There are other ways into the Lycee not included in this article: there are several French or Bilingual primary schools around London not formally tied to the Lycee but which are homologuee (recognised by the French government and following French education curriculum and standards), which then give you priority to get into the Lycee at secondary school. These include L’Ecole des Petits (in Fulham)and L’Ecole de Battersea, Le Herisson (in Hammersmith) and La Petite Ecole Francaise. All these schools operate a waiting list system so if you register early enough you increase your chances of getting a place. You don’t have to be a French national or live in the catchment area… so in a way, much easier to get in via this route…

    • London Preprep November 1, 2011, 8:20 AM

      Hi DK, fantastic and very important info, thanks a lot for your comment! I wasn’t aware that even L’Ecole de Petits and others provide pupils priority for admission into the French Lycee, now I know why they are so popular! I agree that this might be an easier way in, although more expensive as well since the bilingual tracks in the French Lycee primaries are free. But the catchment areas are very small, so you have suggested a great additional route in.

  • leo March 1, 2013, 9:46 PM

    Very helpful indeed for those who doesn’t have a clue about the french system! From a french point of view I cannot see what’s the problem with a good english private school in the outskirts of London!

    • London Preprep March 1, 2013, 10:02 PM

      Hi there – nothing wrong at all with it – the attraction of the French Lycee is also that it about 1/3 to 1/2 of the price of a British private school hence many people’s first choice!

  • MONICA SARAL July 22, 2013, 4:34 PM

    Hi I would like to have information on admission on French lycee.My boys are 13yrs and 14 yrs old and studying in French lycee in India. They both completed 9TH grade . Iwish to seek admission in French lycee in 10 th grade for them.Also what is the arrangement for hostel or anyother accomodation for outstation students. Please guide me

    • London Preprep July 24, 2013, 7:48 PM

      Hi Monica, I’d suggest you contact the French Lycee directly with your query.

  • Seema October 3, 2013, 4:01 AM

    HI ,iam looking for information for the school as iam planing to move very soon to Uk My kids are already in FRench school and learning so fast so please help me which school will be best and how much will I pay monthly

  • Anonymous June 30, 2014, 8:15 PM

    how much is the average termly fee for the bilingual schools in london?

    • London Preprep June 30, 2014, 8:49 PM

      it varies depending on the neighbourhood and level of subsidies. It could be anything from £1,500 – £4,000, as a rough guide. Some of the bilingual schools that are free schools or have an intake as a community primary are free of charge.

      • MDOMum June 4, 2015, 6:57 PM

        Not all bilingual tracks are free. Those admitted via the Lycée Francais track pay tuition—about £2,500/term + fees + about £300/term for the canteen, while those admitted via the Holy Cross or Wandsworth council track attend for free (not sure about the food). However, those admitted via the council do not advance to the secondary school in South Kensington. That’s the catch.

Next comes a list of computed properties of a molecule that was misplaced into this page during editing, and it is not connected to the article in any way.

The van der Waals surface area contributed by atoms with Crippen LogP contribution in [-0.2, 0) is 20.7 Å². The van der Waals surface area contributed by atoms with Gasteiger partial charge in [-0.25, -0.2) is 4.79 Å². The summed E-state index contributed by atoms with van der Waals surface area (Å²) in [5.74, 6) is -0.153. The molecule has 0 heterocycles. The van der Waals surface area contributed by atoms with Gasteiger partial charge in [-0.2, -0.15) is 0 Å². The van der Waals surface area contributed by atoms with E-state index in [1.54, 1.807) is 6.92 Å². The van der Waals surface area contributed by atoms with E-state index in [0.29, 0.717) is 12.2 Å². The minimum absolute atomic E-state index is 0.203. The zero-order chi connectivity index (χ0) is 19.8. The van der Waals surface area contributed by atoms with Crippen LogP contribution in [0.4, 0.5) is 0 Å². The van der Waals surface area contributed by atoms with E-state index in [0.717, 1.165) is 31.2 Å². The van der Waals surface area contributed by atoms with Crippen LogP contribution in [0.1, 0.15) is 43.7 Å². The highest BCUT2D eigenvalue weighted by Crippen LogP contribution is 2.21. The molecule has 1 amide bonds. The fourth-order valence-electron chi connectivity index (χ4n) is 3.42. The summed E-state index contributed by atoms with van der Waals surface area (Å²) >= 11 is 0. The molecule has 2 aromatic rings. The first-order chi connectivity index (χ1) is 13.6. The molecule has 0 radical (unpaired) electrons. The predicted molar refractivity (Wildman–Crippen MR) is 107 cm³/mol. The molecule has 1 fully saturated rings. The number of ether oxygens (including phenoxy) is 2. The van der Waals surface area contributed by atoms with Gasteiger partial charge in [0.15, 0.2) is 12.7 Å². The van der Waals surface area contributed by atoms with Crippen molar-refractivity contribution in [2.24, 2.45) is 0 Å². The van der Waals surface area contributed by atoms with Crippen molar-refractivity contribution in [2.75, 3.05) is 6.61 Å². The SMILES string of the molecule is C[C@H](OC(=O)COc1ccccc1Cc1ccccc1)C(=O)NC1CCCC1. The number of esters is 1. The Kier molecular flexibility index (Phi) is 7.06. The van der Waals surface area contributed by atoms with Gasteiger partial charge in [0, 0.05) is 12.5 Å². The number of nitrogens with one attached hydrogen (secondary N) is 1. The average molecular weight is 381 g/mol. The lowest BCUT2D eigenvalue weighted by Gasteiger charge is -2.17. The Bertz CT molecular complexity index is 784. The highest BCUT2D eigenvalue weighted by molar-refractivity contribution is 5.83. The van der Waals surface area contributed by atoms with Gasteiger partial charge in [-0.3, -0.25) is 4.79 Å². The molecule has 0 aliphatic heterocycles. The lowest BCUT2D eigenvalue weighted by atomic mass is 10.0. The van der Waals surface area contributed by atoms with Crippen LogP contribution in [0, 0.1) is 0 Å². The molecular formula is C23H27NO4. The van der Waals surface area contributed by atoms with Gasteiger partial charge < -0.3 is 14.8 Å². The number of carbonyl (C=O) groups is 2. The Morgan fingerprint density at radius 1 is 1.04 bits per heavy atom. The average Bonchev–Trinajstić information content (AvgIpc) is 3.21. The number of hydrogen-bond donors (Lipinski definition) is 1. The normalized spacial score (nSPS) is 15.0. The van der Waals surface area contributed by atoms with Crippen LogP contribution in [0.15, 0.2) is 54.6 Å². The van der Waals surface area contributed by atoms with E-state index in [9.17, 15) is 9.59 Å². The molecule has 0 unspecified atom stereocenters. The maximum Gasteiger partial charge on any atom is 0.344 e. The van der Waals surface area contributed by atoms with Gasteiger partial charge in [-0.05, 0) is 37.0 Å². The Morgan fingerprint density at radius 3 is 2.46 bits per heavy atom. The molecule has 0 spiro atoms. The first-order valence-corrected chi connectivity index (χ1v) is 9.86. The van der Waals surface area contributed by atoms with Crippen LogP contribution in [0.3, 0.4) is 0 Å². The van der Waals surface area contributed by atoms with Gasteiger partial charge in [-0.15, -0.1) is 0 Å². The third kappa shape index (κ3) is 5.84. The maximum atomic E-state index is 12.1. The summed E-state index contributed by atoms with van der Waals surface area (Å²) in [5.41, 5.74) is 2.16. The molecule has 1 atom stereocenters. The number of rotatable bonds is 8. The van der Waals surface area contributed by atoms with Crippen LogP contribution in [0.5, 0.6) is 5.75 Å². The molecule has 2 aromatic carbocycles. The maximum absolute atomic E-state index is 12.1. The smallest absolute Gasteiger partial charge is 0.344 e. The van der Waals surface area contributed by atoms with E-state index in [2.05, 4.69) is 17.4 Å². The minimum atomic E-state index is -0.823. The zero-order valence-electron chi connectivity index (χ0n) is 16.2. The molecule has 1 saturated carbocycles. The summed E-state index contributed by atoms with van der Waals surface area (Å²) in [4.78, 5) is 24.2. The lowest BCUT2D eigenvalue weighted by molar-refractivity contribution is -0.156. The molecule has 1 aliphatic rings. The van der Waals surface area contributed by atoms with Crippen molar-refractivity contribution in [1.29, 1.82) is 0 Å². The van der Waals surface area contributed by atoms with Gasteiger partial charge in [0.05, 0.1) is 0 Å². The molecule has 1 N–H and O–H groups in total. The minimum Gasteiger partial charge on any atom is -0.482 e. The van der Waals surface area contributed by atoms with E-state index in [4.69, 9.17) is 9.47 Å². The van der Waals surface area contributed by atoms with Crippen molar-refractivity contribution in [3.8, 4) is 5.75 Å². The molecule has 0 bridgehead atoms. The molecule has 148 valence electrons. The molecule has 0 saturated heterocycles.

• ManicMother September 2, 2015, 5:39 PM

    Actually it is not true that those admitted to the bilingual school via the Holy Cross (non fee paying) route do not advance to the secondary school in South Kensington. It is more accurate to say that those admitted via the Lycée (fee paying) system are given priority over those on the bilingual course via the English route. Any pupil attending the bilingual course is free to apply to any of the three French secondary schools. It is just that due to limited space, the chances of getting into CDG in South Kensington are correspondingly less.

    • London Preprep September 4, 2015, 7:42 PM

      practically they don’t advance. Of course they can apply, but since too many others have priority, there is no realistic chance. They can go to CFBL or Wembley though.

  • JB November 24, 2016, 9:19 AM

    Hi there, do you have a specific review of the Fulham Bilingual (the bilingual stream at Marie d Orliac), or a view as to whether it is a a suitable school for children then wishing to take competitive secondary school exams?
    I have heard mixed things about it, namely that the children do learn the languages, but there are questions as to whether the actual academic standard reached is as good as it would be in a very good English primary (be it state or private), or in one of the standard French primaries in London.
    You say for instance the children at Wix outperform the french national average, but that is not a fair benchmark, as this is a very priviledged set of children who would be expected to outperform. The question is whether they perform in line with the other French schools in London who are not in the bilingual stream.
    Many thanks!

    • London Preprep November 24, 2016, 10:45 AM

      The feedback you have heard is what I have heard as well. It is a nice fine school, great location, nice families, but don’t expect to get something spectacular for free. They are of course not prepared for 7+ or 11+ entry to competitive schools, and it is a bit of an experiment in terms of running two curricula at the same time. I also hear those kids who join with little French struggle in the higher years. But kids are happy. I would not expect it to be at the same level as L’Ecole de Battersea etc as the class size is still quite large and also keep in mind Holy Cross is a good school but not spectacular, as state primary schools go.